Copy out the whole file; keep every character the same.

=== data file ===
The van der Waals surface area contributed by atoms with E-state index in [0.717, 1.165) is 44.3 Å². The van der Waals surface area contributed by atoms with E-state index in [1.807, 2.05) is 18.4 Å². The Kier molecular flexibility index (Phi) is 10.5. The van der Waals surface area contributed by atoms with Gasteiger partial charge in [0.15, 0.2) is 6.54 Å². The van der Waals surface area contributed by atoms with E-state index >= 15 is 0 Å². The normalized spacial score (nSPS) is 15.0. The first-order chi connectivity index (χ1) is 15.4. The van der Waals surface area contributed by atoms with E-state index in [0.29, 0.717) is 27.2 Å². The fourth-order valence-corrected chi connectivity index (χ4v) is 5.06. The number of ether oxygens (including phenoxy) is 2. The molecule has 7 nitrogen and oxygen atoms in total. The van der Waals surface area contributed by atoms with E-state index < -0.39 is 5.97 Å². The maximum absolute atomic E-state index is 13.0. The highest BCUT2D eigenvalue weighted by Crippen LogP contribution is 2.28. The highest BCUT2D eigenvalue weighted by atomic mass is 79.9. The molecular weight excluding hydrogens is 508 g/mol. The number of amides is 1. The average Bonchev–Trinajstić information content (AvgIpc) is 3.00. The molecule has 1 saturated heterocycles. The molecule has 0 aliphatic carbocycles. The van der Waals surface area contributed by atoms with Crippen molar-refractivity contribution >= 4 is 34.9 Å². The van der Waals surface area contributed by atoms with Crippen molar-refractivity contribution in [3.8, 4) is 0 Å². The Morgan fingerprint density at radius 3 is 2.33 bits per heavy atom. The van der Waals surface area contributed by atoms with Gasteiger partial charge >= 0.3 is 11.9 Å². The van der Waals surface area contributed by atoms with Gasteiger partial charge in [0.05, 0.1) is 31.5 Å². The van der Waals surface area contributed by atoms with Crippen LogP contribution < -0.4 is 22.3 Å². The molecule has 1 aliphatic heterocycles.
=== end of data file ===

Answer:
The van der Waals surface area contributed by atoms with E-state index in [0.717, 1.165) is 44.3 Å². The van der Waals surface area contributed by atoms with E-state index in [1.807, 2.05) is 18.4 Å². The Kier molecular flexibility index (Phi) is 10.5. The van der Waals surface area contributed by atoms with Gasteiger partial charge in [0.15, 0.2) is 6.54 Å². The van der Waals surface area contributed by atoms with E-state index >= 15 is 0 Å². The normalized spacial score (nSPS) is 15.0. The first-order chi connectivity index (χ1) is 15.4. The van der Waals surface area contributed by atoms with E-state index in [0.29, 0.717) is 27.2 Å². The fourth-order valence-corrected chi connectivity index (χ4v) is 5.06. The number of ether oxygens (including phenoxy) is 2. The molecule has 7 nitrogen and oxygen atoms in total. The van der Waals surface area contributed by atoms with E-state index < -0.39 is 5.97 Å². The maximum absolute atomic E-state index is 13.0. The highest BCUT2D eigenvalue weighted by Crippen LogP contribution is 2.28. The highest BCUT2D eigenvalue weighted by atomic mass is 79.9. The molecular weight excluding hydrogens is 508 g/mol. The number of amides is 1. The average Bonchev–Trinajstić information content (AvgIpc) is 3.00. The molecule has 1 saturated heterocycles. The molecule has 0 aliphatic carbocycles. The van der Waals surface area contributed by atoms with Crippen molar-refractivity contribution >= 4 is 34.9 Å². The van der Waals surface area contributed by atoms with Crippen molar-refractivity contribution in [3.8, 4) is 0 Å². The Morgan fingerprint density at radius 3 is 2.33 bits per heavy atom. The van der Waals surface area contributed by atoms with Gasteiger partial charge >= 0.3 is 11.9 Å². The van der Waals surface area contributed by atoms with Gasteiger partial charge in [0.05, 0.1) is 31.5 Å². The van der Waals surface area contributed by atoms with Crippen LogP contribution < -0.4 is 22.3 Å². The molecule has 1 aliphatic heterocycles.